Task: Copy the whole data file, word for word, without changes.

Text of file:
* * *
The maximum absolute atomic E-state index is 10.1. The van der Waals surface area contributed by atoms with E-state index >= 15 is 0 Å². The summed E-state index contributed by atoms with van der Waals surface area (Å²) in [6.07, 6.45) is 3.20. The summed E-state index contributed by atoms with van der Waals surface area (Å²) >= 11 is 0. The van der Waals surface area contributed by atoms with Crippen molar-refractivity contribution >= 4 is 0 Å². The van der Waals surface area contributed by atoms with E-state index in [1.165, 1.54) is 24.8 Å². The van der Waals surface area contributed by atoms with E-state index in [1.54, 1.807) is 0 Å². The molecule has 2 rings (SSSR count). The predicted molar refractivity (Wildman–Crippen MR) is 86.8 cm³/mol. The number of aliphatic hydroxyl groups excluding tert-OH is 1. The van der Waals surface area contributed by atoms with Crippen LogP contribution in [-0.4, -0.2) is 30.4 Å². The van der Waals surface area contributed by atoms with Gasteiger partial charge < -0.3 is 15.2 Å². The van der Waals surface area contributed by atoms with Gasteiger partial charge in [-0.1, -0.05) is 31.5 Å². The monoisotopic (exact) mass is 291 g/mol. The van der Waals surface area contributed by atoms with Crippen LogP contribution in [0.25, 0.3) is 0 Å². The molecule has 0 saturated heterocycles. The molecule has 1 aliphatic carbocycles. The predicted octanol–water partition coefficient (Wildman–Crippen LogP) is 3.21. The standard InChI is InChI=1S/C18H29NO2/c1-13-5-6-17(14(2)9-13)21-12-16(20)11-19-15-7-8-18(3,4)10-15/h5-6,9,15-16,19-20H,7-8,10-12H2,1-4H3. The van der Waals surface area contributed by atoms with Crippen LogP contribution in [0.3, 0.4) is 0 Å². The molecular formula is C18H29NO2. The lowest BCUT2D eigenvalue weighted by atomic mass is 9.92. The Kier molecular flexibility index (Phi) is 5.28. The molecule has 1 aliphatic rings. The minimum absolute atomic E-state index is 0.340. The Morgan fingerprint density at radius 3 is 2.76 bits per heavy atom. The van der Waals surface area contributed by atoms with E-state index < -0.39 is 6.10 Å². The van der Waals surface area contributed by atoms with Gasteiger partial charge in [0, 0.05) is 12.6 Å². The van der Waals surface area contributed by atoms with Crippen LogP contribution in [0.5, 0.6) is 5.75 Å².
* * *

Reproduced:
The maximum absolute atomic E-state index is 10.1. The van der Waals surface area contributed by atoms with E-state index >= 15 is 0 Å². The summed E-state index contributed by atoms with van der Waals surface area (Å²) in [6.07, 6.45) is 3.20. The summed E-state index contributed by atoms with van der Waals surface area (Å²) >= 11 is 0. The van der Waals surface area contributed by atoms with Crippen molar-refractivity contribution >= 4 is 0 Å². The van der Waals surface area contributed by atoms with E-state index in [1.165, 1.54) is 24.8 Å². The van der Waals surface area contributed by atoms with E-state index in [1.54, 1.807) is 0 Å². The molecule has 2 rings (SSSR count). The predicted molar refractivity (Wildman–Crippen MR) is 86.8 cm³/mol. The number of aliphatic hydroxyl groups excluding tert-OH is 1. The van der Waals surface area contributed by atoms with Crippen LogP contribution in [-0.4, -0.2) is 30.4 Å². The van der Waals surface area contributed by atoms with Gasteiger partial charge < -0.3 is 15.2 Å². The van der Waals surface area contributed by atoms with Gasteiger partial charge in [-0.1, -0.05) is 31.5 Å². The monoisotopic (exact) mass is 291 g/mol. The van der Waals surface area contributed by atoms with Crippen LogP contribution in [0.25, 0.3) is 0 Å². The molecule has 0 saturated heterocycles. The molecule has 1 aliphatic carbocycles. The predicted octanol–water partition coefficient (Wildman–Crippen LogP) is 3.21. The standard InChI is InChI=1S/C18H29NO2/c1-13-5-6-17(14(2)9-13)21-12-16(20)11-19-15-7-8-18(3,4)10-15/h5-6,9,15-16,19-20H,7-8,10-12H2,1-4H3. The van der Waals surface area contributed by atoms with Crippen LogP contribution in [0.3, 0.4) is 0 Å². The molecular formula is C18H29NO2. The lowest BCUT2D eigenvalue weighted by atomic mass is 9.92. The Kier molecular flexibility index (Phi) is 5.28. The molecule has 1 aliphatic rings. The minimum absolute atomic E-state index is 0.340. The Morgan fingerprint density at radius 3 is 2.76 bits per heavy atom. The van der Waals surface area contributed by atoms with E-state index < -0.39 is 6.10 Å². The van der Waals surface area contributed by atoms with Gasteiger partial charge in [0, 0.05) is 12.6 Å². The van der Waals surface area contributed by atoms with Crippen LogP contribution in [0.5, 0.6) is 5.75 Å².